More Stories in Archaeology

  1. Archaeology

    One of the world’s earliest farming villages housed surprisingly few people

    Hundreds, not thousands, occupied the Turkish site of Çatalhöyük nearly 9,000 years ago, undermining arguments for a Neolithic social revolution.

  2. Archaeology

    These Stone Age humans were more gatherer than hunter

    Though not completely vegetarian, the Iberomaurusian hunter-gatherers from North Africa relied heavily on plants such as acorns, pistachios and oats.

  3. Archaeology

    A puzzling mix of artifacts raises questions about Homo sapiens' travels to China

    A reexamined Chinese site points to a cultural mix of Homo sapiens with Neandertals or Denisovans.

  4. Archaeology

    Human brains found at archaeological sites are surprisingly well-preserved

    Analyzing a new archive of 4,400 human brains cited in the archaeological record reveals the organ’s unique chemistry might prevent decay.

  5. Archaeology

    These South American cave paintings reveal a surprisingly old tradition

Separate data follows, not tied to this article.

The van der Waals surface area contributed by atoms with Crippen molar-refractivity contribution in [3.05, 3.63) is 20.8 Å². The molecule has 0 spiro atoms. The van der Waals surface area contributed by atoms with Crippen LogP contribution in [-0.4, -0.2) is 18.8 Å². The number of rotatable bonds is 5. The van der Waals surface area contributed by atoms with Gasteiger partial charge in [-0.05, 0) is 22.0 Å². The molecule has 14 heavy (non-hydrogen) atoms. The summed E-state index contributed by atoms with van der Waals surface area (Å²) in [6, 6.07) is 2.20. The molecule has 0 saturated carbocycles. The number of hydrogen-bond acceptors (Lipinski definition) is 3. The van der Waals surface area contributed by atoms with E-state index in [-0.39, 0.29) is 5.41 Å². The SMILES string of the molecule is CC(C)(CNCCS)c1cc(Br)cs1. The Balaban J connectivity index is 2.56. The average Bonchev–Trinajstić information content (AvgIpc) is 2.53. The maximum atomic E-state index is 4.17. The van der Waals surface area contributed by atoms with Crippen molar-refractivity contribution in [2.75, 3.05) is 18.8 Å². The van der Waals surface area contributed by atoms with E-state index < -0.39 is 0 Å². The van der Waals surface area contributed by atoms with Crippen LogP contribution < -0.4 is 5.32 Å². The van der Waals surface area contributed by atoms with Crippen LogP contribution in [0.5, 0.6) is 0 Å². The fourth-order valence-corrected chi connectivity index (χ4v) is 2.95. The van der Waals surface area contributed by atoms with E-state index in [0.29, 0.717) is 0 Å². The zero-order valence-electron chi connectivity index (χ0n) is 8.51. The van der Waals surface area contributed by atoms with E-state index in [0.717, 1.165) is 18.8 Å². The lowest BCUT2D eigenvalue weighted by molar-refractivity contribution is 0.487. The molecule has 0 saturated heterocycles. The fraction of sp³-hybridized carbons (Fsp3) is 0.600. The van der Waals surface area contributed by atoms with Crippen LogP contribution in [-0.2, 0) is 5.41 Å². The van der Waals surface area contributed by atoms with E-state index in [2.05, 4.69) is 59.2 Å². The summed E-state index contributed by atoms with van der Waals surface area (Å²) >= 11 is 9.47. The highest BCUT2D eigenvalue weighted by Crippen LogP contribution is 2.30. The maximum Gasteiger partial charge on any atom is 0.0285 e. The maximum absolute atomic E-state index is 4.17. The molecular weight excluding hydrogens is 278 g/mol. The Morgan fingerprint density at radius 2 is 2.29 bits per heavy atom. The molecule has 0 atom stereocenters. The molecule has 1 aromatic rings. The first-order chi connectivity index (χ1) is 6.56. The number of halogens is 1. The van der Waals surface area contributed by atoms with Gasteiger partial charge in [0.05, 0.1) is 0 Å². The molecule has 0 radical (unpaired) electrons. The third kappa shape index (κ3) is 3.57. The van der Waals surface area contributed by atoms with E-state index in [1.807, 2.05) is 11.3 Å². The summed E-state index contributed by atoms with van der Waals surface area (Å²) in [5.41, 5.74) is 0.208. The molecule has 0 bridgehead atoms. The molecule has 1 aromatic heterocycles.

Radiocarbon dates point to an artistic design practice that began in Patagonia almost 8,200 years ago, several millennia earlier than previously recorded.

  6. Archaeology

    This Stone Age wall may have led Eurasian reindeer to their doom

    Hunter-gatherers living 10,000 years ago in what is now Germany probably used the wall to trap reindeer in a nearby lake.

  7. Archaeology

    A four-holed piece of ivory provides a glimpse into ancient rope-making

    The tool, unearthed in Central Europe, suggests that locals made devices for stringing together sturdy cords over 35,000 years ago, researchers say.

  8. Climate

    Cold, dry snaps accompanied three plagues that struck the Roman Empire

    New climate data for ancient Italy point to temperature and rainfall influences on past infectious disease outbreaks.

  9. Archaeology

    An ancient, massive urban complex has been found in the Ecuadorian Amazon

    Found by airborne laser scans, this settlement and others throughout Mesoamerica and the Amazon are shifting how archaeologists think about urbanism.